I remember making a point of going to dinner with sports columnist Jim Murray and his wife in the days leading up to each Super Bowl while I was on the NFL beat, and working him for insight into his greatness.
I know by my e-mail, some of you have guessed I failed in my quest.
While I was mining for inside tips, Murray was waiting for the waitress to bring him a fork. I wanted the secret to success and he wanted to eat.
I think for a while he thought of me as some sort of nagging diet.
"I'm just a working stiff," he would say, but I wanted more.
I REMEMBER HAVING the good fortune to spend an evening with Chicago columnist Mike Royko in his favorite tavern.
He was swearing at another youngster who was pestering him, and I got to thinking maybe Murray was looking for that fork for another reason.
I remember telling Royko that I was an admirer of his, and having him turn his cussing in my direction. When I mentioned that I had all his books, he stood and asked for everyone's attention in the tavern.
"Did you hear that?" he said. "The kid has all my books."
I remember getting off my stool and turning to everybody in the room. "I got all those books for free--I wouldn't pay anything for that crud."
Royko put his arm around me, sat me back down and began talking about newspapers. I would have paid anything for that, and it was free.
But when it was over, there were no secrets revealed.
"I write five times a week," he said. "Be in the paper, kid--work it. . . . I don't know what else to tell you."
TWO HOURS BEFORE the fans have arrived in Dodger Stadium and Vin Scully is doing his homework Saturday night. I'm not sure anyone has ever done more homework when you consider he's being doing this for 51 years.
Now it takes a certain amount of persistence to be Vin Scully, the prepared broadcaster, each night. Outside his broadcasting booth there is a line of people hoping to catch a glimpse of him, maybe shake his hand or tell him about the night they sat with their dad listening to his poetry.
Fifty-one years ago Saturday evening, Scully was behind the microphone for the first time working a home Dodger game, and now in a few minutes he was going to be honored. After the homework was completed.
I've asked Murray, I said, and Royko--what is the secret?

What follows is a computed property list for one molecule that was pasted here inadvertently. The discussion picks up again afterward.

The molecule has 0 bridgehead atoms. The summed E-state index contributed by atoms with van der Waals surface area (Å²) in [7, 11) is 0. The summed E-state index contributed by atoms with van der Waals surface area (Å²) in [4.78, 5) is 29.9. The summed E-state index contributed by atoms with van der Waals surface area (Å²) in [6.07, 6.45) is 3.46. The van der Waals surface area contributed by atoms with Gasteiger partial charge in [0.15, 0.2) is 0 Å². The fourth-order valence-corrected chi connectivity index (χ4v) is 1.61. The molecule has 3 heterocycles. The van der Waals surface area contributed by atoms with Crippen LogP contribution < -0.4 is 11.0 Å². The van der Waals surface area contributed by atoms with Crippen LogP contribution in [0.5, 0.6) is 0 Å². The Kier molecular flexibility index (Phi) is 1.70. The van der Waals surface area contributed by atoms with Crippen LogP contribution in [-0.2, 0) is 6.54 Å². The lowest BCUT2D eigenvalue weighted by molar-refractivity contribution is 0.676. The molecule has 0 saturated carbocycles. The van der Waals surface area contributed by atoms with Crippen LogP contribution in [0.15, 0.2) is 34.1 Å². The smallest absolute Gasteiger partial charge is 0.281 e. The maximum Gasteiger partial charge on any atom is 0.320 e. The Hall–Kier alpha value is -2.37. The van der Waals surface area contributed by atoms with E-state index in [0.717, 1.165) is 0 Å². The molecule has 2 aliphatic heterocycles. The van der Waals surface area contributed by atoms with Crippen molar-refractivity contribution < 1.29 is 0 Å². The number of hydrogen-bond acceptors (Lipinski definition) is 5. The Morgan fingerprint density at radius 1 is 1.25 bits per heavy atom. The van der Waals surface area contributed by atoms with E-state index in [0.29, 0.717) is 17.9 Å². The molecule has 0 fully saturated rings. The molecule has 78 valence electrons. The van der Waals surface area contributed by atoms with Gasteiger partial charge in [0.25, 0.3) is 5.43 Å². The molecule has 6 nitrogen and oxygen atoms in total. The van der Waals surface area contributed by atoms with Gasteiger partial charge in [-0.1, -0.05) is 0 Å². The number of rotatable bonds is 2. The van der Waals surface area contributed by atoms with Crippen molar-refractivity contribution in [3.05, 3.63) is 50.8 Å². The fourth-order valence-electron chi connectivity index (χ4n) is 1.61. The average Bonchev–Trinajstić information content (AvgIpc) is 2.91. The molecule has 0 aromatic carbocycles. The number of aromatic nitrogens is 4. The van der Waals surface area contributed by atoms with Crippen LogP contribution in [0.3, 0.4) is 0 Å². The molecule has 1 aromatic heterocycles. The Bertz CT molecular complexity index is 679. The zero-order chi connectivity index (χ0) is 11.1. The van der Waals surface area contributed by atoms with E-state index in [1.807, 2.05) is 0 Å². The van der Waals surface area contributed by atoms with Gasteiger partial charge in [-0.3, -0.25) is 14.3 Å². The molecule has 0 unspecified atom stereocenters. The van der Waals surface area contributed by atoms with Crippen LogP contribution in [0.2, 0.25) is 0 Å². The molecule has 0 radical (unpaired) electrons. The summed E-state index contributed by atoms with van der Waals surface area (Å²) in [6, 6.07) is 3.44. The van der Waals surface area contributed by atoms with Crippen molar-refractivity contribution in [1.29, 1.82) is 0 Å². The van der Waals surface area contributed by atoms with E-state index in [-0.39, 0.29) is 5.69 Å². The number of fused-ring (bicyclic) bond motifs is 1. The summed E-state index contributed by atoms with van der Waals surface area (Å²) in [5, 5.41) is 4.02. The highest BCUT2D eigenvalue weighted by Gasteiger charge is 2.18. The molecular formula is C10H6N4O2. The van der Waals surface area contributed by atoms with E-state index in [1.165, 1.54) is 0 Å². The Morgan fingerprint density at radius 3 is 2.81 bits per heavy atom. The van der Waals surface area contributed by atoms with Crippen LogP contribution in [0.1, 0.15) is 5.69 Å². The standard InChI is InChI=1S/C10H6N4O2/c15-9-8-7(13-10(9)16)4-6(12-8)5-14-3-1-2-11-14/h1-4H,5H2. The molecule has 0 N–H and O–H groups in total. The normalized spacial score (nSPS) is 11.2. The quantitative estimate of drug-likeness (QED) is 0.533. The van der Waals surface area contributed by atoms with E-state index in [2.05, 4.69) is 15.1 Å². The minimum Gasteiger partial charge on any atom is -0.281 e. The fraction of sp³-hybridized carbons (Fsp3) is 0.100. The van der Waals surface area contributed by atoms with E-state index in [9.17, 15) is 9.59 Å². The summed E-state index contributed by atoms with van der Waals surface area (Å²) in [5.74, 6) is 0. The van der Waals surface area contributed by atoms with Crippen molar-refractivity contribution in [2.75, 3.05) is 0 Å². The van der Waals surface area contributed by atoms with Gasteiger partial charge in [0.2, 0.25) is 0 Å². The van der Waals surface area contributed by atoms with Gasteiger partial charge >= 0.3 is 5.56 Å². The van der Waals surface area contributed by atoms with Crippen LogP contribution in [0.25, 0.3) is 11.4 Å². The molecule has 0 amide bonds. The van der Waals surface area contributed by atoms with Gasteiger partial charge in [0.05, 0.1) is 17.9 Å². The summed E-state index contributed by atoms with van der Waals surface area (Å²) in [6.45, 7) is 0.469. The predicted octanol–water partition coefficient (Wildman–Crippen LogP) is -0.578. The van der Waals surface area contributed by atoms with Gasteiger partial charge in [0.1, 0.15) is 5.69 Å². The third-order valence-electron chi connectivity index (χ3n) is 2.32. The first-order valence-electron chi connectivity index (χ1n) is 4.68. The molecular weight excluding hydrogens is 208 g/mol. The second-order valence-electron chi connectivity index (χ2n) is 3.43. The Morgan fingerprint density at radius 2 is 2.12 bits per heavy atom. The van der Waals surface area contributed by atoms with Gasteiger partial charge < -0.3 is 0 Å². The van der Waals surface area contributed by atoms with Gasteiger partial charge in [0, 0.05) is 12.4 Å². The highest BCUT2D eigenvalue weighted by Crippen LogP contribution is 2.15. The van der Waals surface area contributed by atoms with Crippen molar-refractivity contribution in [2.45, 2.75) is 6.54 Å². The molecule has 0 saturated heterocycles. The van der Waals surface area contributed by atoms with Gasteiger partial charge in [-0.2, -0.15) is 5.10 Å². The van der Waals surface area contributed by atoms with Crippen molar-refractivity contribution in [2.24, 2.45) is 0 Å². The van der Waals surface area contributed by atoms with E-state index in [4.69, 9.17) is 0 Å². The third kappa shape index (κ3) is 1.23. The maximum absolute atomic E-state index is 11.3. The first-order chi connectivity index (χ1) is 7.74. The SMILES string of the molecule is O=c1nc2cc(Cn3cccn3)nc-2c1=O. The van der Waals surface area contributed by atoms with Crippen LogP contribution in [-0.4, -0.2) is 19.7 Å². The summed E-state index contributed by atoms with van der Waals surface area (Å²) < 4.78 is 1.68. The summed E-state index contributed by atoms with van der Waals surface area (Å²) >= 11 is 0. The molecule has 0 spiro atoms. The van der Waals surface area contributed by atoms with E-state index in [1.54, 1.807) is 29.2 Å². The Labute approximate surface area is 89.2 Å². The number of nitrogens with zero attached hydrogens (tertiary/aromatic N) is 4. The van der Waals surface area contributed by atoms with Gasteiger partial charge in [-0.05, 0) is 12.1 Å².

"Fear," Scully said. "I'm afraid of being a horse's ass. So I rehearse, study--I've never stood up and ad-libbed--I'm afraid of that. There's no secret--you just bust your fanny."
HARD TO BELIEVE someone who speaks so elegantly and eloquently is able to do so because they bust their fanny.
To everyone else who has heard that voice, it's a gift. Maybe more than that--a treasure.
Saturday night the Scully admirers, including family, friends, Dodger employees and media, were here to pay homage to him once again.
Scully has already been voted "Sportscaster of the 20th Century," earned a place in the baseball Hall of Fame and been described as the "poet laureate of baseball," but Saturday night the Dodgers chose to name Scully's office in his honor. They unveiled a pair of impressive "Vin Scully Press Box" signs--if only his vocabulary could rub off on some of us writing inside.
"Thank you, I'm honored--it's a wonderful organization--believe me," Scully told the crowd, and what do you want me to do--disagree with Vin Scully?
There is no question that there aren't many better sounds in a day than the voice of Vin Scully telling everyone, "It's time for Dodger baseball."
"Vinny has the same impact on my boys now as he did on me when I was young," said Bob Graziano, Dodger president, in paying tribute to Scully.
At the same time as the press box christening, the Dodgers introduced a "Wall of Fame" to pay tribute to L.A.'s sports writers and broadcasters who have gained baseball Hall of Fame attention.
"To be absolutely honest, when I was asked about the naming the press box proposal, I was honored, but I wanted to decline," Scully told the crowd. "The press box is sacrosanct for the writers--it's not the place to have a broadcaster's name."
And then in a moving tribute away from his own extraordinary lifetime achievements, Scully paid tribute to a long list of sportswriters who had done their work inside the press box that will now carry his name.
"Any time you walk by and see the name Scully on the press box, it should be representative of all those years and all those writers," he said. "That's what I would like you to remember."
IT'S NOT EASY to get a handle on greatness, especially when everyone wants the recipe, and those who have achieved it subscribe only to hard work.
But Scully may have let something slip last week--the magic ingredient that brings hard work and talent together in full bloom--when I bumped into him outside the Padre press box in San Diego. Scully was all bouncy and cheery a night after being kept late in extra innings--in his 52nd year on the job. But instead of bemoaning a night of overtime in a string of 162 games, he could not contain himself.
"Wasn't that just a great game last night?" he said. "Gosh, that was fun."
TODAY'S LAST WORD comes from an unnamed e-mailer:
"Say it with me: 'Go Kings Go.' "
But I'm rooting for the Suns.